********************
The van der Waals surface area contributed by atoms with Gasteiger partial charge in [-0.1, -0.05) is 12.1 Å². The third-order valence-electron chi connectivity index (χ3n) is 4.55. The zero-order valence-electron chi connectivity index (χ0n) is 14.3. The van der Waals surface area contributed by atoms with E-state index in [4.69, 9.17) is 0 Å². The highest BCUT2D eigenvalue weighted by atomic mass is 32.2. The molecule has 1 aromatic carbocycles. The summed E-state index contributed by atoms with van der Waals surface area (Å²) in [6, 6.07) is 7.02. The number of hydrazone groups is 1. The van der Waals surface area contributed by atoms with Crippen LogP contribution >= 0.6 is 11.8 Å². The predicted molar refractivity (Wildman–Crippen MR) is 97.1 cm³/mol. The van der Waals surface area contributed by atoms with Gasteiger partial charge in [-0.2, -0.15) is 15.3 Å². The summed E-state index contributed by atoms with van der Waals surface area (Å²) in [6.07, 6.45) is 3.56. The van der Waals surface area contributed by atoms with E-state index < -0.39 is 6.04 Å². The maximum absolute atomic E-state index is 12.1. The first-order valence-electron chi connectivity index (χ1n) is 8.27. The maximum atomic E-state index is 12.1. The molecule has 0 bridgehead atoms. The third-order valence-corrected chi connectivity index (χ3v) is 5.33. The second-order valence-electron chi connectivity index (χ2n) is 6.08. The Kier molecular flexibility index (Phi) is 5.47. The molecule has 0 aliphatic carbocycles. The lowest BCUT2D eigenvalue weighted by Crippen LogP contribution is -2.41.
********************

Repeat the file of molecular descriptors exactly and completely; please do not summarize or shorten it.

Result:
The van der Waals surface area contributed by atoms with Gasteiger partial charge in [-0.1, -0.05) is 12.1 Å². The third-order valence-electron chi connectivity index (χ3n) is 4.55. The zero-order valence-electron chi connectivity index (χ0n) is 14.3. The van der Waals surface area contributed by atoms with E-state index in [4.69, 9.17) is 0 Å². The highest BCUT2D eigenvalue weighted by atomic mass is 32.2. The molecule has 1 aromatic carbocycles. The summed E-state index contributed by atoms with van der Waals surface area (Å²) in [6, 6.07) is 7.02. The number of hydrazone groups is 1. The van der Waals surface area contributed by atoms with Crippen LogP contribution >= 0.6 is 11.8 Å². The predicted molar refractivity (Wildman–Crippen MR) is 97.1 cm³/mol. The van der Waals surface area contributed by atoms with Gasteiger partial charge in [-0.2, -0.15) is 15.3 Å². The summed E-state index contributed by atoms with van der Waals surface area (Å²) in [6.07, 6.45) is 3.56. The van der Waals surface area contributed by atoms with E-state index < -0.39 is 6.04 Å². The maximum absolute atomic E-state index is 12.1. The first-order valence-electron chi connectivity index (χ1n) is 8.27. The maximum atomic E-state index is 12.1. The molecule has 0 bridgehead atoms. The third-order valence-corrected chi connectivity index (χ3v) is 5.33. The second-order valence-electron chi connectivity index (χ2n) is 6.08. The Kier molecular flexibility index (Phi) is 5.47. The molecule has 0 aliphatic carbocycles. The lowest BCUT2D eigenvalue weighted by Crippen LogP contribution is -2.41.